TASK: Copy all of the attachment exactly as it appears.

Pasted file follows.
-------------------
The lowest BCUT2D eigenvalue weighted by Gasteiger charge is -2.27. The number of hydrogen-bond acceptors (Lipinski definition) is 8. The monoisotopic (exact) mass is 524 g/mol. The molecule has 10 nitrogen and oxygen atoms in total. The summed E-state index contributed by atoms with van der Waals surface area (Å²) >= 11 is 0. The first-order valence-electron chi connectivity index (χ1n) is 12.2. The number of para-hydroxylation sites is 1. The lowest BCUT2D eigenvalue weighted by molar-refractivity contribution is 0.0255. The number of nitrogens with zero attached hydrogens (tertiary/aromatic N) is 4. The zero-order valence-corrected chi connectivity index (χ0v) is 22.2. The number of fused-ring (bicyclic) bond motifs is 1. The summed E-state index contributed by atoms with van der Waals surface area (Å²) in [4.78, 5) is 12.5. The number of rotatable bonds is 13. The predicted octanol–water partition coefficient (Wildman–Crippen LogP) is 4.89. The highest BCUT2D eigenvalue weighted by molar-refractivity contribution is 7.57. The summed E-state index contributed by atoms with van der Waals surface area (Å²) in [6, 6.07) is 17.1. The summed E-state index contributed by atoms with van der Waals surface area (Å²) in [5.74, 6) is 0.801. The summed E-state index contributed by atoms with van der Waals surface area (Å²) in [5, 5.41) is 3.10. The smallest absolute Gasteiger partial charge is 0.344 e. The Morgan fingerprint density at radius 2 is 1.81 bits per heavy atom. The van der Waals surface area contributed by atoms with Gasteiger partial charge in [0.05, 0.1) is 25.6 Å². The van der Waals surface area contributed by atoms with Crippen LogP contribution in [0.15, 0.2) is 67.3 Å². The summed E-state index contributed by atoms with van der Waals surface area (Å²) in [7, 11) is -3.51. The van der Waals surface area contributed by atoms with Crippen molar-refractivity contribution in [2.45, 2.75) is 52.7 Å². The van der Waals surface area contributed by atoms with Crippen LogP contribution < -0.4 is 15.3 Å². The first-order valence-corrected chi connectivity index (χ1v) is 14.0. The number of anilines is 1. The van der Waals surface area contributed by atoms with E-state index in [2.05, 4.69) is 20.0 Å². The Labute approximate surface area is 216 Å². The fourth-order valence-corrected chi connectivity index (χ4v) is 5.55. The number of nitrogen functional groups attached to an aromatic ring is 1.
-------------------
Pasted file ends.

The lowest BCUT2D eigenvalue weighted by Gasteiger charge is -2.27. The number of hydrogen-bond acceptors (Lipinski definition) is 8. The monoisotopic (exact) mass is 524 g/mol. The molecule has 10 nitrogen and oxygen atoms in total. The summed E-state index contributed by atoms with van der Waals surface area (Å²) >= 11 is 0. The first-order valence-electron chi connectivity index (χ1n) is 12.2. The number of para-hydroxylation sites is 1. The lowest BCUT2D eigenvalue weighted by molar-refractivity contribution is 0.0255. The number of nitrogens with zero attached hydrogens (tertiary/aromatic N) is 4. The zero-order valence-corrected chi connectivity index (χ0v) is 22.2. The number of fused-ring (bicyclic) bond motifs is 1. The summed E-state index contributed by atoms with van der Waals surface area (Å²) in [4.78, 5) is 12.5. The number of rotatable bonds is 13. The predicted octanol–water partition coefficient (Wildman–Crippen LogP) is 4.89. The highest BCUT2D eigenvalue weighted by molar-refractivity contribution is 7.57. The summed E-state index contributed by atoms with van der Waals surface area (Å²) in [6, 6.07) is 17.1. The summed E-state index contributed by atoms with van der Waals surface area (Å²) in [5.74, 6) is 0.801. The summed E-state index contributed by atoms with van der Waals surface area (Å²) in [5, 5.41) is 3.10. The smallest absolute Gasteiger partial charge is 0.344 e. The Morgan fingerprint density at radius 2 is 1.81 bits per heavy atom. The van der Waals surface area contributed by atoms with Gasteiger partial charge in [0.05, 0.1) is 25.6 Å². The van der Waals surface area contributed by atoms with Crippen LogP contribution in [0.15, 0.2) is 67.3 Å². The summed E-state index contributed by atoms with van der Waals surface area (Å²) in [7, 11) is -3.51. The van der Waals surface area contributed by atoms with Crippen molar-refractivity contribution in [2.45, 2.75) is 52.7 Å². The van der Waals surface area contributed by atoms with Crippen LogP contribution < -0.4 is 15.3 Å². The first-order valence-corrected chi connectivity index (χ1v) is 14.0. The number of anilines is 1. The van der Waals surface area contributed by atoms with E-state index in [2.05, 4.69) is 20.0 Å². The Labute approximate surface area is 216 Å². The fourth-order valence-corrected chi connectivity index (χ4v) is 5.55. The number of nitrogen functional groups attached to an aromatic ring is 1.